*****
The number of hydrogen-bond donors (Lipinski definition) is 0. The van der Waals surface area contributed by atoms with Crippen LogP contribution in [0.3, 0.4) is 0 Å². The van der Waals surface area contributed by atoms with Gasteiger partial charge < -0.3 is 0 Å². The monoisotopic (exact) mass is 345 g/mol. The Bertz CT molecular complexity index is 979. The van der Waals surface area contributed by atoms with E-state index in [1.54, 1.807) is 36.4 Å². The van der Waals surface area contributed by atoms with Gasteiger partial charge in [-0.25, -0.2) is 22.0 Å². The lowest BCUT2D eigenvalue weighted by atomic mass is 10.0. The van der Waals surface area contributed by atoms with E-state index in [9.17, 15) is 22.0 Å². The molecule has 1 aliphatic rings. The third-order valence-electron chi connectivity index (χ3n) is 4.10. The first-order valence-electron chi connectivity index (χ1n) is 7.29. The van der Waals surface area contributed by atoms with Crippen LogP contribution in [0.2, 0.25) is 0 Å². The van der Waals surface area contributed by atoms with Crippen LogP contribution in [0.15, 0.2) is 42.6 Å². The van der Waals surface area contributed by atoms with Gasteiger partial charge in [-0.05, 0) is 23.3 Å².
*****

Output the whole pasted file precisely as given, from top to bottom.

The number of hydrogen-bond donors (Lipinski definition) is 0. The van der Waals surface area contributed by atoms with Crippen LogP contribution in [0.3, 0.4) is 0 Å². The van der Waals surface area contributed by atoms with Gasteiger partial charge < -0.3 is 0 Å². The monoisotopic (exact) mass is 345 g/mol. The Bertz CT molecular complexity index is 979. The van der Waals surface area contributed by atoms with E-state index in [1.54, 1.807) is 36.4 Å². The van der Waals surface area contributed by atoms with Gasteiger partial charge in [-0.25, -0.2) is 22.0 Å². The lowest BCUT2D eigenvalue weighted by atomic mass is 10.0. The van der Waals surface area contributed by atoms with E-state index in [9.17, 15) is 22.0 Å². The molecule has 1 aliphatic rings. The third-order valence-electron chi connectivity index (χ3n) is 4.10. The first-order valence-electron chi connectivity index (χ1n) is 7.29. The van der Waals surface area contributed by atoms with Crippen LogP contribution in [0.2, 0.25) is 0 Å². The van der Waals surface area contributed by atoms with Crippen LogP contribution in [0.15, 0.2) is 42.6 Å². The van der Waals surface area contributed by atoms with Gasteiger partial charge in [-0.05, 0) is 23.3 Å².